Blue Origin, the private spaceflight firm founded by Amazon billionaire Jeff Bezos, is still trying to get its New Shepard rocket ready for commercial launches, but it just accepted a contract to design something new. The contracts from the Pentagon’s Defense Advanced Research Projects Agency (DARPA) direct Blue Origin, as well as Lockheed Martin and General Atomics, to design a nuclear thermal propulsion system that could accelerate human spaceflight—literally.
Our current rocket technology relies mostly on chemical power, such as the liquid-fueled engines on a Falcon 9 or the upcoming SLS. These rockets have very high thrust, but they’re less efficient than electrically powered engines. Missions that need to travel a very long distance often use electric propulsion such as ion engines because they can remain active for long periods at low thrust. So, they’re efficient but slower.
A nuclear rocket engine could offer unique advantages by using a small reactor to heat and accelerate fuel. That could theoretically give a nuclear thermal rocket high thrust like chemical rockets and high efficiency like electric ones. The agency calls this the Demonstration Rocket for Agile Cislunar Operations (DRACO) program, and these first awards cover just Phase 1 of the program, which is expected to last 18 months.
Blue Origin picked up $2.5 million, and Lockheed Martin was just a bit higher at $2.9 million. Meanwhile, General Atomics, which specializes in nuclear fission and fusion technologies, scooped up $22.2 million to design the propulsion subsystem — that’s the nuclear part of the nuclear rocket.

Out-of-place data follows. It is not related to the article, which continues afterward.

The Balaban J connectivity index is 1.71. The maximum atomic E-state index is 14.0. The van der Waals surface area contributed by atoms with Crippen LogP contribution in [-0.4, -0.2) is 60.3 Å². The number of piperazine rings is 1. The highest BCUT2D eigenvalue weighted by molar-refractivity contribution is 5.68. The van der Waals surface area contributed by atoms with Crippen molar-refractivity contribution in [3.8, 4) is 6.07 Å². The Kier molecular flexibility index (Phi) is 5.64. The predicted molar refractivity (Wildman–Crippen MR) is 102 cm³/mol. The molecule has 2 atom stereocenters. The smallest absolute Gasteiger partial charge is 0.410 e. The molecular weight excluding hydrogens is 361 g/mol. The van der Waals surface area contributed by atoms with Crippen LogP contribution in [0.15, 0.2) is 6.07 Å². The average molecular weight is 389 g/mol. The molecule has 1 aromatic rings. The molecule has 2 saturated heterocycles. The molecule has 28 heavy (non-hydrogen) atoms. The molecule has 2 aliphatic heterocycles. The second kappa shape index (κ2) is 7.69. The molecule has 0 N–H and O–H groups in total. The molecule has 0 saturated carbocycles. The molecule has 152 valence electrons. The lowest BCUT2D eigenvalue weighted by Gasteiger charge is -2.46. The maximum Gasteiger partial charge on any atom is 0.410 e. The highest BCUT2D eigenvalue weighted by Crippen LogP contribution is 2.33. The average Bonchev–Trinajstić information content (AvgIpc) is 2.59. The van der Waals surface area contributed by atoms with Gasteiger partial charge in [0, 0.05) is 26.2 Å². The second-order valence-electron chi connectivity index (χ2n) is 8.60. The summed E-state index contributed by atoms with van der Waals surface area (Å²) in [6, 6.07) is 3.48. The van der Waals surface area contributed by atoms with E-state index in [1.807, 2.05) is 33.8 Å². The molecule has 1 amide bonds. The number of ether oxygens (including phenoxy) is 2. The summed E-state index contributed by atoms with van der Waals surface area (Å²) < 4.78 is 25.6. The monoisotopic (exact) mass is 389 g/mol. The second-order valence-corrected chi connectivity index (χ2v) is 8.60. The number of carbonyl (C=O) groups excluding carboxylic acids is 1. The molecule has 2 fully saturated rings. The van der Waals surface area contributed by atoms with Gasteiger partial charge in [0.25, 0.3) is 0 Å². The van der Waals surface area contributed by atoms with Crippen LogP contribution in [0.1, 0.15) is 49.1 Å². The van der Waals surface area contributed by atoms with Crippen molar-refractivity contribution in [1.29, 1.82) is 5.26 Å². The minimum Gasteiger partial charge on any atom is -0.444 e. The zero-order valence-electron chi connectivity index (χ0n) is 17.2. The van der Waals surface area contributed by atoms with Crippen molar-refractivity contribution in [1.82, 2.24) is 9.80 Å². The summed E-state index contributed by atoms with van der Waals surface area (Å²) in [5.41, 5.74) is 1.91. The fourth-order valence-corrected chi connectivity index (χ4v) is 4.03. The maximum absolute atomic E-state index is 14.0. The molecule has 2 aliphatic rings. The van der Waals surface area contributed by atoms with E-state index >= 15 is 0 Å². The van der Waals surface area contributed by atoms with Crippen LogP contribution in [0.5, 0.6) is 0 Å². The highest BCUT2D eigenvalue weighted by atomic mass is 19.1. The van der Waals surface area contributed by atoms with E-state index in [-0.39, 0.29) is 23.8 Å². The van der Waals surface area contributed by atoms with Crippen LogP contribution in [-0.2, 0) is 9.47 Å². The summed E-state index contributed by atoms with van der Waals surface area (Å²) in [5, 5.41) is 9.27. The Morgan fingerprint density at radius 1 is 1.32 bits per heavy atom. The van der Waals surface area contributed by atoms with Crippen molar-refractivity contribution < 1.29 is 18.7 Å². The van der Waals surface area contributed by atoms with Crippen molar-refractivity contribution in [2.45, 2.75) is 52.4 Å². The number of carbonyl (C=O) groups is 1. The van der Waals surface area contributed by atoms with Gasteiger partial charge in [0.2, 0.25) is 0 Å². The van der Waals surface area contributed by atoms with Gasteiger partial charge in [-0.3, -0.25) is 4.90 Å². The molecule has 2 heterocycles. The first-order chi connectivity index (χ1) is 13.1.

DARPA regularly deals in far future technology that may not come to fruition for decades. However, nuclear thermal is seen as one of the few next-gen propulsion systems that are within our reach. Sure, an Alcubierre warp drive or a non-impossible EmDrive would be preferable, but we don’t have the slightest idea how to build those. Nuclear technology, however, is very well-understood. NASA and the Atomic Energy Commission experimented with nuclear thermal rockets decades ago, but the high cost led to their cancellation. Maybe with modern technology, now is the time to give it another shot.
DARPA hopes to have a prototype vehicle ready for orbital testing around 2025.
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